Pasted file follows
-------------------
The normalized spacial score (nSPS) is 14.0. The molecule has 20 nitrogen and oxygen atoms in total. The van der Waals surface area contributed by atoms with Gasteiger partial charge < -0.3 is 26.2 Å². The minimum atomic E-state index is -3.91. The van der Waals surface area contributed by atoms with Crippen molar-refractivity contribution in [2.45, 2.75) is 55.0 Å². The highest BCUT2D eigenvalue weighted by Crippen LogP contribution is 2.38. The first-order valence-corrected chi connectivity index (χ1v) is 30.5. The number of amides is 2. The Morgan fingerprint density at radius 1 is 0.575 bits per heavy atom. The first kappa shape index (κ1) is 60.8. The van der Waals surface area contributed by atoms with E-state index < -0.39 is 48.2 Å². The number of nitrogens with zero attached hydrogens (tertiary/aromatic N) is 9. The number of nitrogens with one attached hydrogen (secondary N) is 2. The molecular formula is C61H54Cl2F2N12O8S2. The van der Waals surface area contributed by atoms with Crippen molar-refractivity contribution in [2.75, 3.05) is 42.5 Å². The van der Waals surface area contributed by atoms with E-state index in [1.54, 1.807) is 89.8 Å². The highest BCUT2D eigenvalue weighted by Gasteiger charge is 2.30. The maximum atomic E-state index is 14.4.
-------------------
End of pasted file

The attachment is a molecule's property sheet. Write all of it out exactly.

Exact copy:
The normalized spacial score (nSPS) is 14.0. The molecule has 20 nitrogen and oxygen atoms in total. The van der Waals surface area contributed by atoms with Gasteiger partial charge < -0.3 is 26.2 Å². The minimum atomic E-state index is -3.91. The van der Waals surface area contributed by atoms with Crippen molar-refractivity contribution in [2.45, 2.75) is 55.0 Å². The highest BCUT2D eigenvalue weighted by Crippen LogP contribution is 2.38. The first-order valence-corrected chi connectivity index (χ1v) is 30.5. The number of amides is 2. The Morgan fingerprint density at radius 1 is 0.575 bits per heavy atom. The first kappa shape index (κ1) is 60.8. The van der Waals surface area contributed by atoms with E-state index < -0.39 is 48.2 Å². The number of nitrogens with zero attached hydrogens (tertiary/aromatic N) is 9. The number of nitrogens with one attached hydrogen (secondary N) is 2. The molecular formula is C61H54Cl2F2N12O8S2. The van der Waals surface area contributed by atoms with Crippen molar-refractivity contribution in [2.75, 3.05) is 42.5 Å². The van der Waals surface area contributed by atoms with E-state index in [1.54, 1.807) is 89.8 Å². The highest BCUT2D eigenvalue weighted by Gasteiger charge is 2.30. The maximum atomic E-state index is 14.4.